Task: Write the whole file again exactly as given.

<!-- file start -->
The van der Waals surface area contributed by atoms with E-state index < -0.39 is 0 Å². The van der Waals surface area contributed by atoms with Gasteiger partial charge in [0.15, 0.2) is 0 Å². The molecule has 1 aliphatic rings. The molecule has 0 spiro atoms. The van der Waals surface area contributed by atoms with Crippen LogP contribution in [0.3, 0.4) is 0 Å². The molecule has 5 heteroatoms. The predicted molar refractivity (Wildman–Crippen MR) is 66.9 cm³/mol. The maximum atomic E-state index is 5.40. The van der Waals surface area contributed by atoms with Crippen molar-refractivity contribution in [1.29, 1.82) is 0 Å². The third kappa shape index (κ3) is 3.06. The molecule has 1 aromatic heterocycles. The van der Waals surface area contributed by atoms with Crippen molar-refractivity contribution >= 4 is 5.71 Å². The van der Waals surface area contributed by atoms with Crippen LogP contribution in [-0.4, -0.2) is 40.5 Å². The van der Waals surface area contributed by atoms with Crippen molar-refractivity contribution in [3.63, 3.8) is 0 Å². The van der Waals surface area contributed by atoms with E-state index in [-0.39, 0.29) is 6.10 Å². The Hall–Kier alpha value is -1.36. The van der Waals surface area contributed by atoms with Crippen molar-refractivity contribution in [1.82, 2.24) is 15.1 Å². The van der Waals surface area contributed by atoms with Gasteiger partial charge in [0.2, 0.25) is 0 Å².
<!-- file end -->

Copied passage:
The van der Waals surface area contributed by atoms with E-state index < -0.39 is 0 Å². The van der Waals surface area contributed by atoms with Gasteiger partial charge in [0.15, 0.2) is 0 Å². The molecule has 1 aliphatic rings. The molecule has 0 spiro atoms. The van der Waals surface area contributed by atoms with Crippen LogP contribution in [0.3, 0.4) is 0 Å². The molecule has 5 heteroatoms. The predicted molar refractivity (Wildman–Crippen MR) is 66.9 cm³/mol. The maximum atomic E-state index is 5.40. The van der Waals surface area contributed by atoms with Crippen molar-refractivity contribution in [1.29, 1.82) is 0 Å². The third kappa shape index (κ3) is 3.06. The molecule has 1 aromatic heterocycles. The van der Waals surface area contributed by atoms with Crippen molar-refractivity contribution >= 4 is 5.71 Å². The van der Waals surface area contributed by atoms with Crippen LogP contribution in [-0.4, -0.2) is 40.5 Å². The van der Waals surface area contributed by atoms with Crippen molar-refractivity contribution in [3.63, 3.8) is 0 Å². The van der Waals surface area contributed by atoms with E-state index in [-0.39, 0.29) is 6.10 Å². The Hall–Kier alpha value is -1.36. The van der Waals surface area contributed by atoms with Crippen molar-refractivity contribution in [1.82, 2.24) is 15.1 Å². The van der Waals surface area contributed by atoms with Gasteiger partial charge in [0.2, 0.25) is 0 Å².